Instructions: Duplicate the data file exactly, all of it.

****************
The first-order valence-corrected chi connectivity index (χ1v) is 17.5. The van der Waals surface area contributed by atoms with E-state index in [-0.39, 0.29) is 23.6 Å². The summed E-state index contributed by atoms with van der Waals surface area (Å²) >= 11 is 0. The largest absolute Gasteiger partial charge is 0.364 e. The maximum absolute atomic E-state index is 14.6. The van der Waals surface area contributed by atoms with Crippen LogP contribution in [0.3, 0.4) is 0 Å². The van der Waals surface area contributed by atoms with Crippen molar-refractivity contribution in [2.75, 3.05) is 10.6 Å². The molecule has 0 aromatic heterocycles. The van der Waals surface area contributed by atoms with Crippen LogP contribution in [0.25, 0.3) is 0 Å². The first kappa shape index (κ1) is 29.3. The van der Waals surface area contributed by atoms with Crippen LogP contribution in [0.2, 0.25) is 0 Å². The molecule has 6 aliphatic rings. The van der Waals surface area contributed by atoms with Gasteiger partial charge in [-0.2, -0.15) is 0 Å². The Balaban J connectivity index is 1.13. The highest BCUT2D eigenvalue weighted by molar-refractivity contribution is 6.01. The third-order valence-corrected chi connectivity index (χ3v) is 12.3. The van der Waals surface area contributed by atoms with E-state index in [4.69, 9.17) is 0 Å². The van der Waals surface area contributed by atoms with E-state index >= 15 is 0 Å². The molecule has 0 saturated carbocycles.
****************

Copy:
The first-order valence-corrected chi connectivity index (χ1v) is 17.5. The van der Waals surface area contributed by atoms with E-state index in [-0.39, 0.29) is 23.6 Å². The summed E-state index contributed by atoms with van der Waals surface area (Å²) >= 11 is 0. The largest absolute Gasteiger partial charge is 0.364 e. The maximum absolute atomic E-state index is 14.6. The van der Waals surface area contributed by atoms with Crippen LogP contribution in [0.3, 0.4) is 0 Å². The van der Waals surface area contributed by atoms with Crippen molar-refractivity contribution in [2.75, 3.05) is 10.6 Å². The molecule has 0 aromatic heterocycles. The van der Waals surface area contributed by atoms with Crippen LogP contribution in [0.25, 0.3) is 0 Å². The first kappa shape index (κ1) is 29.3. The van der Waals surface area contributed by atoms with Crippen LogP contribution in [0.2, 0.25) is 0 Å². The molecule has 6 aliphatic rings. The van der Waals surface area contributed by atoms with Gasteiger partial charge in [-0.2, -0.15) is 0 Å². The Balaban J connectivity index is 1.13. The highest BCUT2D eigenvalue weighted by molar-refractivity contribution is 6.01. The third-order valence-corrected chi connectivity index (χ3v) is 12.3. The van der Waals surface area contributed by atoms with E-state index in [4.69, 9.17) is 0 Å². The van der Waals surface area contributed by atoms with E-state index >= 15 is 0 Å². The molecule has 0 saturated carbocycles.